Tuesday, February 5, 2019

It’s his wallet paying the tab

A couple months ago, Pierini Fitness read an article in Consumer Reports about medical screening tests you do and don’t need.  The article reported how some of these tests may be life-saving while others can be a waste of time and money and pose risks.  The subject interested me, so I read the entire article.

The article went on to say how there are scores of blood tests, ultrasounds and CT scans for conditions like cancer and low bone density.  And, increasingly, many of these tests are offered direct-to-consumer, meaning that we can order and pay for them directly without having to get our physicians or health insurance carriers approve them in advance.

Since Pierini Fitness pays his own health insurance premiums because he’s self-employed, he has chosen a high-deductible health insurance policy in exchange for lower health insurance premiums.  This means a higher annual deductible so for many years now, he’s shopped around and paid for medical care and tests without using a physician.

Around twice a year, he has blood work to assess his cholesterol level, fasting glucose and an assortment of other health markers depending on what he would like to know.  He uses a company named DirectLabs to directly order various lab tests.  After the lab order is placed, a requisition form is provided that you take to any one of several local labs, the same ones you’d go to if your doctor ordered the test, where blood is drawn.  Generally, within 48 hours, the lab results are directly provided to me via online access.  I then study and evaluate the lab results. Sometimes, it’s necessary to read up and learn more if a lab result reading indicates something is outside what’s considered a normal reference range.  Since I’m a meathead and not a medical doctor, fortunately I have a couple physician acquaintances I can go to if I have questions.

My next scheduled blood lab work is coming up in a couple weeks on my birthday.  Having lab work done on my birthday is an annual ritual I’ve been doing for several years now.

Something else I recently had done about four months ago was a series of screenings performed by a company named Life Line Screening.  It offers more than 15 preventative screening options to detect risks for heart disease, stroke, cancer, osteoporosis and more. 

What I had tested used ultrasound to assess for the existence of any plaque build-up or restriction of blood flow in my carotid arteries, atrial fibrillation, abdominal aortic aneurysm, peripheral arterial disease, and osteoporosis.

The Consumer Reports article indicated that screening has become a big business.  While little information is available on how many dollars are spent nationwide for screenings that are beneficial, one study found that about 26 percent of individuals had at least one test or treatment identified by experts as unnecessary.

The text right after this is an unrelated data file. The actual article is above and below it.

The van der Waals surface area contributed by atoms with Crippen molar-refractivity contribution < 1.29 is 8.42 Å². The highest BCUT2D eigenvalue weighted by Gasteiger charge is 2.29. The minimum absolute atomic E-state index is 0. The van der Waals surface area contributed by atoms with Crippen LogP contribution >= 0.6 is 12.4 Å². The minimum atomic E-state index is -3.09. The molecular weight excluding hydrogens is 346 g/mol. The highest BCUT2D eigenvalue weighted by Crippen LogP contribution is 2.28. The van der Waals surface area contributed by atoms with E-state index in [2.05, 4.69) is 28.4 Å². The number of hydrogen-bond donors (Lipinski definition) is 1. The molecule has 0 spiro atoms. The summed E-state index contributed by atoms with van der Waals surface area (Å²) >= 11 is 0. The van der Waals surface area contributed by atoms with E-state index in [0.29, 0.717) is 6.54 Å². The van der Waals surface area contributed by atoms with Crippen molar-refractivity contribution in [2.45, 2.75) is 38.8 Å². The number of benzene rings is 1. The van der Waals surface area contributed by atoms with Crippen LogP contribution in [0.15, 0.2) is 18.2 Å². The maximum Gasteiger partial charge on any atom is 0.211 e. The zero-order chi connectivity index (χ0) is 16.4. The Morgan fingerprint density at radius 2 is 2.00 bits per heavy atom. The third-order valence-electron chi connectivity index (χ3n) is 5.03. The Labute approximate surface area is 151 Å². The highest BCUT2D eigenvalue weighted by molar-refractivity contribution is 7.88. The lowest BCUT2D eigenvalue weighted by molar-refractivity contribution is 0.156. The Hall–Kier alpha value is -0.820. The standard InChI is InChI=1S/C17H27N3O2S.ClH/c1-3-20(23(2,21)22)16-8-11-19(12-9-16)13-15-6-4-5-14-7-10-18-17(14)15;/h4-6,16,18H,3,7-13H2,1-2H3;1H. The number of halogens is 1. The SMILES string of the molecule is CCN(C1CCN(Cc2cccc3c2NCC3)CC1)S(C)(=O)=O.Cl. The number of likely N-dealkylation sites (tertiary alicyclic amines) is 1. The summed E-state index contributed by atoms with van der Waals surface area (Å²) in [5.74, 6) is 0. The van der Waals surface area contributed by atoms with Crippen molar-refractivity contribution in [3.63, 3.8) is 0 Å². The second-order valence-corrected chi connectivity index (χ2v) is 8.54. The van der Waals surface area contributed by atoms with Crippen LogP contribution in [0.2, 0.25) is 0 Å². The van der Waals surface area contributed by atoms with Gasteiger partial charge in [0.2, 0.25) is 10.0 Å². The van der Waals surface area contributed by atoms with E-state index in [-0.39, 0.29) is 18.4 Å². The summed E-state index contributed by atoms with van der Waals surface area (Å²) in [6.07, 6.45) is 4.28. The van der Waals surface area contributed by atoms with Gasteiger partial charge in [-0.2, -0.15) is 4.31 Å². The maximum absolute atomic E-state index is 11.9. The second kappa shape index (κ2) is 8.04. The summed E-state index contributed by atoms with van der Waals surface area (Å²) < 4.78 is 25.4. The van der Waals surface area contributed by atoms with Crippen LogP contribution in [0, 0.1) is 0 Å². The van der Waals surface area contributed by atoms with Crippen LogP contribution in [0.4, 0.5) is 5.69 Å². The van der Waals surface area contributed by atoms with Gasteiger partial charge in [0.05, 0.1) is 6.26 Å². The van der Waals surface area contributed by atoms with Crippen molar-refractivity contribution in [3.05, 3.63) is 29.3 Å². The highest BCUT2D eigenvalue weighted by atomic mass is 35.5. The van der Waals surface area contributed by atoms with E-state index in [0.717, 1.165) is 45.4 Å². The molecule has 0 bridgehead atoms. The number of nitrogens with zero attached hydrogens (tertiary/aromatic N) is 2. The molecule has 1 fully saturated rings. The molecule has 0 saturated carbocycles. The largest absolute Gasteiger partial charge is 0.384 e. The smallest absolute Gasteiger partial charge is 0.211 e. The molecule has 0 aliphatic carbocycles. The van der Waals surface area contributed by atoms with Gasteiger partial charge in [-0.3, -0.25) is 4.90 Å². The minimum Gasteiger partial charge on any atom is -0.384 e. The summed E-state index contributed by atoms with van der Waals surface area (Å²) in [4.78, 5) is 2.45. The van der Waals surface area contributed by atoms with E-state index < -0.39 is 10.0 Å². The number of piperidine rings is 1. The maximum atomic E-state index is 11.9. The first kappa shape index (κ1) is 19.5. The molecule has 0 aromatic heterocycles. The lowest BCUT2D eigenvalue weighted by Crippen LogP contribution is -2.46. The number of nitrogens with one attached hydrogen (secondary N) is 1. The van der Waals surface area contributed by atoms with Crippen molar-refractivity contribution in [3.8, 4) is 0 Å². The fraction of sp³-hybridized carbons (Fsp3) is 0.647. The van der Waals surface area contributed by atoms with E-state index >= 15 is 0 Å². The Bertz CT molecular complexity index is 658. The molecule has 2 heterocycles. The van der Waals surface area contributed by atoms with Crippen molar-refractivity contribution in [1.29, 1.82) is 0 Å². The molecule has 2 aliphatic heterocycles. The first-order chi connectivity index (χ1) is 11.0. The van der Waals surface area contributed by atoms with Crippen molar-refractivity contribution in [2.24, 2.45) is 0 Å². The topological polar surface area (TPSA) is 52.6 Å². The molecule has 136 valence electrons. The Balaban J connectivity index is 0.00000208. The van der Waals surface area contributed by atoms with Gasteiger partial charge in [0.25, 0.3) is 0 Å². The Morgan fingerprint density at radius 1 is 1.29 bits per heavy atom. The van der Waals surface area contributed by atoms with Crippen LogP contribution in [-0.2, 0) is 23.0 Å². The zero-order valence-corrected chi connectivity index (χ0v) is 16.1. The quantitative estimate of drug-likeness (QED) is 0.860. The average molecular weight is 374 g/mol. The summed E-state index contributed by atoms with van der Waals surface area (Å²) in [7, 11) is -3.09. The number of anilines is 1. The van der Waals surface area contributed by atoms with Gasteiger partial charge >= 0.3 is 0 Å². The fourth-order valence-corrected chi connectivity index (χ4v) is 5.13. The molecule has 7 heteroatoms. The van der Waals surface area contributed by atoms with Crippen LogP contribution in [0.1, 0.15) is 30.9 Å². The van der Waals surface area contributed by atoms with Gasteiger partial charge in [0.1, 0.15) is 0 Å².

Most of the overuse in this study related to 11 services and eight of them were screening tests, perhaps like the ones I had done.  For example, the study reported that about $40 million alone went for annual electrocardiograms (EKGs) and other heart screenings for people at low risk for cardiovascular disease and without symptoms.

This may very well be the case for Pierini Fitness.  Based on medical history, recent lab work measuring cholesterol levels and other health markers including blood pressure, he meets the definition of being at low risk for cardiovascular disease and is without symptoms.

Nevertheless, according to the Center for Disease Control and Prevention, heart disease is the second leading cause of death for individuals aged 55 to 64 years, the age decade of Pierini Fitness. 

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Back to the screenings that Pierini Fitness had done late last year.  He paid $149 for the previously mentioned screening tests and learned the following:

Carotid Artery Disease – No evidence was found of plaque build-up or restrictions of blood flow in my carotid arteries.

Atrial Fibrillation – No atrial fibrillation was detected.

Abdominal Aortic Aneurysm – No aneurysm was detected.

Peripheral Arterial Disease – Normal results were detected meaning that the blood pressure in my ankles are as high or higher than the blood pressure in my arms. 

Osteoporosis – My bone density was 0.791 which was rated as moderate risk for bone diminishment.  It was recommended that I receive further evaluation from my primary care physician.  This was a surprise to me and I’m studying what my next course of action will be.  I had judged by bone density to be adequate.

Consumer Reports concludes its article by commenting that when recommending screenings, your physician should generally rely on scientific evidence and guidelines from the government and expert organizations.  Studies have found, however, many physicians aren’t up-to-date of this evidence of these guidelines.  Therefore, Pierini Fitness has decided to learn more and raise his medical knowledge bar and be a better-informed medical and health care consumer.

Were these tests unnecessary?  According to the experts who conducted the study previously mentioned that found many tests done are unnecessary, the answer may be yes.

But, Pierini Fitness was the consumer for these tests, paid the $149 and is very satisfied with the information provided and the assurances received.  He’ll continue to have direct-to-consumer blood lab work and other health screening procedures done as he chooses because he’s the medical consumer and besides, it’s his wallet paying the tab.

Pax Domini sit semper vobiscum

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